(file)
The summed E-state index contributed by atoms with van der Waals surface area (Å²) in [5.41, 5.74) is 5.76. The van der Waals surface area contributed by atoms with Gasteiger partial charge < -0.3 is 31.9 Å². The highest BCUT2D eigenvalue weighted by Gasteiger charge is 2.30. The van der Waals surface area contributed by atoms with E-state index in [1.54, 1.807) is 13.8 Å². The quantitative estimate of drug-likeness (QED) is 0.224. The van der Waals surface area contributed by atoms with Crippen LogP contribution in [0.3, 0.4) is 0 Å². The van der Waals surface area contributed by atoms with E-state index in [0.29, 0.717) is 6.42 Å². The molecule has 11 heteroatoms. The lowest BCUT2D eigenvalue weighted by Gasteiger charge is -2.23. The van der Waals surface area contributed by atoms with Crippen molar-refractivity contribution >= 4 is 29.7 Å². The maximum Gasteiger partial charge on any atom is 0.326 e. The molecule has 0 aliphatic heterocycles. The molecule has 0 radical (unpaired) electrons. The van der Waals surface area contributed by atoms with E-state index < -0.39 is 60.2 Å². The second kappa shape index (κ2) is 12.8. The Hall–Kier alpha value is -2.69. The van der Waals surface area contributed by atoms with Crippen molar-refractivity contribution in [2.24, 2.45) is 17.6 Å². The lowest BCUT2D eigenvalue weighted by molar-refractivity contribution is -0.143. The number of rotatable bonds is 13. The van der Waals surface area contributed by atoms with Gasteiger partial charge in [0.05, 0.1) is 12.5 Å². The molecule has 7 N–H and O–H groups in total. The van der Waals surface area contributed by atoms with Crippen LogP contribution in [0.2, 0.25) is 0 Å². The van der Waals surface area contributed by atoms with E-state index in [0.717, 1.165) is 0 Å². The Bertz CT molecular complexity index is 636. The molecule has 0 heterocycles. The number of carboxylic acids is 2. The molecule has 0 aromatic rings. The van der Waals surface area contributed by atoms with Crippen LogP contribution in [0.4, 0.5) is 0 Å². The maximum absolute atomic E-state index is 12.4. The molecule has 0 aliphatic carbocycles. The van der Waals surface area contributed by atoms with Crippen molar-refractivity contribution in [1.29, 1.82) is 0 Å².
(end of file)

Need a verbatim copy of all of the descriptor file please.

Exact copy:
The summed E-state index contributed by atoms with van der Waals surface area (Å²) in [5.41, 5.74) is 5.76. The van der Waals surface area contributed by atoms with Gasteiger partial charge < -0.3 is 31.9 Å². The highest BCUT2D eigenvalue weighted by Gasteiger charge is 2.30. The van der Waals surface area contributed by atoms with E-state index in [1.54, 1.807) is 13.8 Å². The quantitative estimate of drug-likeness (QED) is 0.224. The van der Waals surface area contributed by atoms with Crippen LogP contribution in [0.3, 0.4) is 0 Å². The van der Waals surface area contributed by atoms with E-state index in [0.29, 0.717) is 6.42 Å². The molecule has 11 heteroatoms. The lowest BCUT2D eigenvalue weighted by Gasteiger charge is -2.23. The van der Waals surface area contributed by atoms with Crippen molar-refractivity contribution >= 4 is 29.7 Å². The maximum Gasteiger partial charge on any atom is 0.326 e. The molecule has 0 aliphatic heterocycles. The molecule has 0 radical (unpaired) electrons. The van der Waals surface area contributed by atoms with E-state index < -0.39 is 60.2 Å². The second kappa shape index (κ2) is 12.8. The Hall–Kier alpha value is -2.69. The van der Waals surface area contributed by atoms with Crippen molar-refractivity contribution in [2.24, 2.45) is 17.6 Å². The lowest BCUT2D eigenvalue weighted by molar-refractivity contribution is -0.143. The number of rotatable bonds is 13. The van der Waals surface area contributed by atoms with Gasteiger partial charge in [0.05, 0.1) is 12.5 Å². The molecule has 7 N–H and O–H groups in total. The van der Waals surface area contributed by atoms with Crippen LogP contribution in [0.2, 0.25) is 0 Å². The van der Waals surface area contributed by atoms with E-state index in [0.717, 1.165) is 0 Å². The Bertz CT molecular complexity index is 636. The molecule has 0 heterocycles. The number of carboxylic acids is 2. The molecule has 0 aromatic rings. The van der Waals surface area contributed by atoms with Crippen LogP contribution in [0.4, 0.5) is 0 Å². The maximum absolute atomic E-state index is 12.4. The molecule has 0 aliphatic carbocycles. The van der Waals surface area contributed by atoms with Crippen molar-refractivity contribution in [1.29, 1.82) is 0 Å².